Tag Archives: adaptations

How do birds survive the winter?

How do birds survive the cold weather, especially during really cold winters like the one we are having now in much of the United States?

One part of this answer has to be, sadly perhaps, that the sometimes don’t. But I’ll get to that later.

You need to know two things as context. First, there are a lot of different kinds of birds, and the adaptations I’ll mention below are not found in all of them, and probably all of these adaptations are not found in very many species. Second, many birds are actually at great risk during cold periods because birds generally live on the edge when it comes to energetics. It takes energy (from food) to keep warm. Birds are endothermic, meaning that they produce their own heat (mostly) via blood flow in their bodies, but unlike mammals, birds change their body temperature a fair amount, so the amount of heat they need to produce to fly is a little bit flexible. The thing is, temperate and sub-Arctic birds have to survive not only the cold of winter, but even the chill of a non-winter night. Since they don’t store a lot of energy in fat (that is hard to do for a flying animal) it is quite possible for a bird to run out of heat-producing energy overnight even when it isn’t winter. That would amount to, essentially, starving to death. So, some of the adaptations for surviving the cold apply year round, depending on conditions and the species.

There are several things birds do (or avoid doing) to help them survive the winter.

First, they can leave. Migration is a great strategy to avoid winter. I highly recommend it. Migration is costly, though. One has to spend a lot of time flying instead of feeding, and a bird is probably more susceptible to predation while flying through the territories of various predators and spending time in areas it is not familiar with. Most migratory birds that die during migration probably do it on their first migration, and thereafter have the advantage of knowing the territory a bit better. So, migration is one way to handle winter. Note, however, that there are birds that live in the Arctic or sub-Arctic that migrate south to regions where it is still winter. (Some of these are referred to as snowbirds because they show up during the snowy season).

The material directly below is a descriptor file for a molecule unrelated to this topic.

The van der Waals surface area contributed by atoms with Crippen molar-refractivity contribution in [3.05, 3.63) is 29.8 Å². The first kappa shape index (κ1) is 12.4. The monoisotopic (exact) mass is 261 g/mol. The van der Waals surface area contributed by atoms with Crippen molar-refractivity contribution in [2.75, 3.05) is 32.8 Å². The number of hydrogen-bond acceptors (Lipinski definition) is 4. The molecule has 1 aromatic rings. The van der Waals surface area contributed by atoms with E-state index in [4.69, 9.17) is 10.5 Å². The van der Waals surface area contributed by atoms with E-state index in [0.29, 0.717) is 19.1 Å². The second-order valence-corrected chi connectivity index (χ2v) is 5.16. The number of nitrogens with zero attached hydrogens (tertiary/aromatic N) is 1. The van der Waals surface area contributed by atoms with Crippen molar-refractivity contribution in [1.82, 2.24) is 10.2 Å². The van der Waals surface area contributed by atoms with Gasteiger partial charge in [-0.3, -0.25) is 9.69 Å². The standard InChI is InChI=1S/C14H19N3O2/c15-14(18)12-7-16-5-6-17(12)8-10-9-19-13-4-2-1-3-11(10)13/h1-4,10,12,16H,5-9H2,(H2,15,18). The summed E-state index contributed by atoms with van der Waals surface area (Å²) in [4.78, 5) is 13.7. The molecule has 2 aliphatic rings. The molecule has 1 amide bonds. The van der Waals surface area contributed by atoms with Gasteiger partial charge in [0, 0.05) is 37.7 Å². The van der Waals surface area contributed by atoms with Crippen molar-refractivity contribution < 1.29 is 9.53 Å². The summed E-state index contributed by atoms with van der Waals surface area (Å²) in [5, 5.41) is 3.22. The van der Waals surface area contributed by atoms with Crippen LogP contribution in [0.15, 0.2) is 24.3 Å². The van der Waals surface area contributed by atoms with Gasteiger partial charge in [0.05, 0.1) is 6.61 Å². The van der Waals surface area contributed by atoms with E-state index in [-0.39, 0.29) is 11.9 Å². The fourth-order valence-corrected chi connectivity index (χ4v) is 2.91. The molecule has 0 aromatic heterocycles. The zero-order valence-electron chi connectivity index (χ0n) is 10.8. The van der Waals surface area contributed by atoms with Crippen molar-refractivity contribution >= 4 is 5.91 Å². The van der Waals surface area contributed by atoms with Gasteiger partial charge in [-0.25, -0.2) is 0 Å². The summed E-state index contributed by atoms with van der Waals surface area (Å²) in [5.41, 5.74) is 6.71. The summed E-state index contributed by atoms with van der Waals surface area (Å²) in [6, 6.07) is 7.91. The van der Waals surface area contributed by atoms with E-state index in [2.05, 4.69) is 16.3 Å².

See Also: Feeding Wild Birds

Birds wear down coats. All their feathers help them to keep warm, but especially the downy under feathers (called, of course, “down”) act like tiny little North Face down coats. Some birds probably grow extra down during the cold season.

When you are trying to stay warm, water is your enemy. Air makes a good insulator but water transmits heat, so wet feathers are bad. So, birds have oil producing glands that allow them to preen a coating of waterproof onto their feathers to avoid the down coats getting wet.

Birds have legs and parts of their faces that are exposed. But they can sit in a position that covers, or partly covers, their legs and feet with their down coat. They can also hunker down in a protected area, with less wind-chill causing wind, in the canopy of an evergreen or some other place. Gregarious over-wintering birds like Chickadees will roost together in little bird-lumps to give each other protection and warmth.